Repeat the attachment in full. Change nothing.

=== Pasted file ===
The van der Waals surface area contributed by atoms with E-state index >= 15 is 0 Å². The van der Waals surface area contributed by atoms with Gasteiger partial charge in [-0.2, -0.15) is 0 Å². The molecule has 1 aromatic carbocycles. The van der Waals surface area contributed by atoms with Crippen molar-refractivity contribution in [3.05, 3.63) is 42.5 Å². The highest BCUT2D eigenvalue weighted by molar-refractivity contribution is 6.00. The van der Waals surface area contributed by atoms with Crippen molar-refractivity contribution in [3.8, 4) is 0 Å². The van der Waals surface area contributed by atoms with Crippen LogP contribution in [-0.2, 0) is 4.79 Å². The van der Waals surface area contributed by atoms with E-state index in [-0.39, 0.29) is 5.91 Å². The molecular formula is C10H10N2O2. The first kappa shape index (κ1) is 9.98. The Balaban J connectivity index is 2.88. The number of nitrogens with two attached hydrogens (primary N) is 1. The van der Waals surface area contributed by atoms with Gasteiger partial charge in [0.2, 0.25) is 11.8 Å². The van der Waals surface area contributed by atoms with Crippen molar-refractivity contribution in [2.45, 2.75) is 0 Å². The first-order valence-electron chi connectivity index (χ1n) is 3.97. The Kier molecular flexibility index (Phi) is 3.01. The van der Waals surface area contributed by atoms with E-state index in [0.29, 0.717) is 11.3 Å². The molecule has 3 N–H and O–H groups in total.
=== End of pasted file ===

The van der Waals surface area contributed by atoms with E-state index >= 15 is 0 Å². The van der Waals surface area contributed by atoms with Gasteiger partial charge in [-0.2, -0.15) is 0 Å². The molecule has 1 aromatic carbocycles. The van der Waals surface area contributed by atoms with Crippen molar-refractivity contribution in [3.05, 3.63) is 42.5 Å². The highest BCUT2D eigenvalue weighted by molar-refractivity contribution is 6.00. The van der Waals surface area contributed by atoms with Crippen molar-refractivity contribution in [3.8, 4) is 0 Å². The van der Waals surface area contributed by atoms with Crippen LogP contribution in [-0.2, 0) is 4.79 Å². The van der Waals surface area contributed by atoms with E-state index in [-0.39, 0.29) is 5.91 Å². The molecular formula is C10H10N2O2. The first kappa shape index (κ1) is 9.98. The Balaban J connectivity index is 2.88. The number of nitrogens with two attached hydrogens (primary N) is 1. The van der Waals surface area contributed by atoms with Gasteiger partial charge in [0.2, 0.25) is 11.8 Å². The van der Waals surface area contributed by atoms with Crippen molar-refractivity contribution in [2.45, 2.75) is 0 Å². The first-order valence-electron chi connectivity index (χ1n) is 3.97. The Kier molecular flexibility index (Phi) is 3.01. The van der Waals surface area contributed by atoms with E-state index in [0.29, 0.717) is 11.3 Å². The molecule has 3 N–H and O–H groups in total.